Helical Tomotherapy for Routine Breast Cancer Radiation Therapy: Feasibility and Initial Clinical Experience

D. Henrich, IJROBP Volume 69, Issue 3, Pages S236-S237 (1 November 2007)

University of Wisconsin, Madison, WI

Helical tomotherapy is an effective means of delivering image-guided IMRT with documented success in dosimetrically challenging cases where conformal avoidance is a priority. It is valuable in delivering image-guided IMRT for prostate cancer as well as more esoteric clinical situations such as stereotactic body radiation therapy. However, its practicality in routine breast conserving therapy and chest wall irradiation has been questioned. Here we present our experience with helical tomotherapy in a small tomotherapy-only facility for routine breast cancer radiotherapy.

The first 21 consecutive breast cancer cases treated with helical tomotherapy were included in this study. Two were post-mastectomy and the chest wall was irradiated; 3 had DCIS; the remaining 16 had T1 or T2, N0 or N1(micro), M0 invasive breast cancers. Nodal irradiation was not administered in this cohort of patients. All were planned with a simultaneous-in-field boost technique with the whole breast or chest wall receiving 1.8 Gy daily. Modal prescriptions for DCIS and invasive cancer were 46.8 Gy to the entire breast and 58.76 to the lumpectomy region in 26 fractions. Post-mastectomy patients were prescribed 50.4 Gy to the entire chest wall and 59.36 Gy to the scar in 28 fractions. The entire breast or chest wall was contoured in every case and used for both treatment planning and for aiding daily set-up. Megavoltage CT imaging was done before each administered fraction. The general guide for daily set-up was the external breast or chest contour as seen on MVCT, which was then matched to the simulation CT contours.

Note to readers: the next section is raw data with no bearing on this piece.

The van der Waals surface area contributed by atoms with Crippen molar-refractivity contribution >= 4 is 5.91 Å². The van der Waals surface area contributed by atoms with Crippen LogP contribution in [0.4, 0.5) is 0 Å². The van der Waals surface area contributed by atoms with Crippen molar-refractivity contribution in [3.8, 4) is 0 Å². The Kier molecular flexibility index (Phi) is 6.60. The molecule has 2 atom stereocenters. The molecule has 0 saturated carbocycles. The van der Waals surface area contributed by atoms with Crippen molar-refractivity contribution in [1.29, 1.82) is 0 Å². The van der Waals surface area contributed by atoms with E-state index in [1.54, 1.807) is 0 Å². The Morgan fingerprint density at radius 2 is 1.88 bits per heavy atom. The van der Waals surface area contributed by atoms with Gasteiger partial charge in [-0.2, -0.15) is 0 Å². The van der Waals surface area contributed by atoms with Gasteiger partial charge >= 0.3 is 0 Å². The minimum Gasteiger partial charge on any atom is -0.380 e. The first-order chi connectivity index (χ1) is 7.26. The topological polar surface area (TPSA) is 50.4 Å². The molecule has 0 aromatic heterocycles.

Dose homogeneity to the whole breast was excellent without the hot or cold spots seen with our “tangent” field technique. DVH's showed effective reduction of high dose to critical structures (heart and lung) although a greater volume of these organs received low dose compared to what is typical with tangential beams. MVCT images proved efficient and practical for aiding set-up. The lumpectomy cavity was visible on MVCT in every case where it was clearly visible on simulation CT and further aided in patient set-up. In one case there was obvious discrepancy between the simulation breast contour and the tomotherapy MVCT due to a dramatic reduction in the lumpectomy seroma and this patient was re-simulated before further treatment was administered. Limited field of view imaging reduced MVCT imaging time and was routinely employed after the first 3 patients. Mean MVCT imaging time using a limited field of view was 90 seconds. The mean beam-on time was 7 to 8 minutes. Overall treatment time including set-up, MVCT, readjustment and treatment was typically 20 minutes. No patients required treatment breaks and none had any >grade 2 adverse acute effects.

Helical tomotherapy appears to be an efficient and practical means of administering radiation therapy for routine breast-conserving therapy and post-mastectomy chest wall irradiation. The simultaneous in-field boost technique reduces the duration of the overall course with no observed increase in acute effects. Daily MVCT imaging is valuable in aiding set-up and engenders greater confidence that the planned IMRT is truly being delivered. MVCT can also visualize cases where seroma or overall breast size has changed since simulation, thereby identifying cases where replanning might be prudent.